RBZ has Paid off Zim’s debts –– Gono

THE Reserve Bank of Zimbabwe has paid loans which had been advanced to government by different multi-lateral institutions, banks and countries amounting to US$375 million.


According to Reserve Bank Governor Gideon Gono, the bank had to repay loans amounting to US$375,3 million backdating to 2003, the year he was appointed governor.
“The gravity of these matters was demonstrated by undue pressure applied on government by the Eximbank of America demanding re-payments within seven days in May 2007,” Gono said.
Gono said the Reserve bank had to pay most of the debt some of which was borrowed in the early 1980s as government did not have the capacity to do so.
“Whereas the bulk of the country’s external obligation were contracted in the early 1980s and 1990s, the Reserve Bank has had to honour some of the guarantees on behalf of government,” Gono said.
The government creditors include the International Monetary Fund, Eximbank of America, World Bank and African Development Bank. Government also owed money to countries such as Botswana, China, Malaysia and Equatorial Guinea.
Government’s failure to honour debts and high inflation has resulted in a low savings culture in the country.
Savings and investment which are critical for Gross Domestic Product (GDP) growth have been progressively falling with marked declines from an average of 15% during 1995 – 2000 to around 4% of GDP last year.  
Zimbabwe has been lagging behind the rest of other Southern African Development Community (Sadc) countries on savings.
The fast growing economies of East Asia have had savings and investment ratios of at least 25% of GDP and often more than 30%.
In Zimbabwe’s case, investment levels are as low as 4% of GDP which means that there has been virtually no new investment projects, and grossly inadequate levels of capital maintenance and replacement investment in recent years.
“The country now faces the daunting task of having to restore the pre-existing capital stock while at the same time wanting to move forward with investment into new areas. In the infrastructure sectors, the deterioration due to inadequate maintenance is very obvious; having to rehabilitate existing capital items is going to be much more expensive than regular maintenance would have been,” said Finance Minister Tendai Biti in his Mid-Term Fiscal policy.
“The legacy of the recent economic crisis in terms of destruction of capital, loss of skills and the creation of highly unequal society has not just pushed Zimbabwe down to a much lower starting point, but has also reduced the economy’s growth potential,” Biti said.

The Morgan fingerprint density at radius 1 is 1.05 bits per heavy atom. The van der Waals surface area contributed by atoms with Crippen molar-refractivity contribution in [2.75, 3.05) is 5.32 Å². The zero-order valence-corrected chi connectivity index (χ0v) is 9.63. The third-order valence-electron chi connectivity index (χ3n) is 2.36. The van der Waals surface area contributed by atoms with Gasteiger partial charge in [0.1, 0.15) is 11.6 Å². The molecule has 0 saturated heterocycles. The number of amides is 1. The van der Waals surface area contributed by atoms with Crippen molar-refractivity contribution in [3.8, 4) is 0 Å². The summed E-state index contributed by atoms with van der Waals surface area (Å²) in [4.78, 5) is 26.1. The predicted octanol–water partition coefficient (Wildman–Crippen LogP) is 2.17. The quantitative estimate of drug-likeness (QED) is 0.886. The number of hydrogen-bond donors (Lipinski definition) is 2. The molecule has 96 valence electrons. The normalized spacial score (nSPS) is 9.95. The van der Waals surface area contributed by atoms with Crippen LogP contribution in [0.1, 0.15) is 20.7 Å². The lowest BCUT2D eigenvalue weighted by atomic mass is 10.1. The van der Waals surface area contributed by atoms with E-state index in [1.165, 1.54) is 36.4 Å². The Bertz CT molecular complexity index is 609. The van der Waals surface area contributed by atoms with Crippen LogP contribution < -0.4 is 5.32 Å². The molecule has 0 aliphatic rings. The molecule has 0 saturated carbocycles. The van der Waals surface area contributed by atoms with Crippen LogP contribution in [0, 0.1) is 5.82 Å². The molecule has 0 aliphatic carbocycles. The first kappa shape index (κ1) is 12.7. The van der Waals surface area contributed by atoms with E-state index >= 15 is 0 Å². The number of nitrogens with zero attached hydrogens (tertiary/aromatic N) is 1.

Government is technically insolvent and has been failing to honour most of its foreign debt which is currently said to be US$4 billion.
Gono said government’s borrowing should be “reduced to promote economic growth” as all major sectors of the economy had shown a sign of improving since the country was dollarised.
Analysts also said government ministries also need to “control” their debts if the country’s economy was to be revived at a faster pace.
According to the Ministry of Finance, government ministries have accumulated arrears amounting to US$21,7 million, especially for utility bills such as electricity, water, telephones and vehicle hire as at June 30.
Government domestic debt which stood at $59 sextillion as at February 26 fell off after government redeemed all Treasury Bills (TB) subsequent to adopting multiple -currencying.
Under the hyperinflation environment in 2008, revenues were much higher than expenditures, allowing government to redeem the entire domestic debt by February 2009. Analysts said it would be interesting to know whether the repayment of that 59 sextillion debt was due to a successful sustainable debt restructuring programme by government or it’s symbolic of how government had benefited from inflation, whilst the holders of the TB bore the brunt of fiscal recklessness and irresponsibility.
Following the dollarisation of the economy, government is now relying more on foreign aid and lines of credit from international financial institutions.
Economist Brains Muchemwa told businessdigest on Wednesday, that at one time domestic debt stood at more than 20% of GDP and all of a sudden a broke government expunges it at the symbolic value of US$1.
“That is an economic joke of the century. It clearly shows government being the biggest beneficiary of the inflation it had manufactured, and how banks, depositors and pension funds have lost money to inflation. It says volumes about how this present generation passed poverty and hardships to the next generation,” said Muchemwa.
Due to high inflation, the financial sector’s balance sheets were reduced to less than 25% of their 2004 value, reflecting an erosion of the real value of financial assets and liabilities in Zimbabwe dollars.
“In order to remain afloat, most banks have had to downsize their operations by closing branches, especially those in the outlying service centres, leaving about 65% of the population unbanked, most
particularly in the rural areas,” Biti said.

 

BY PAL NYAKAZEYA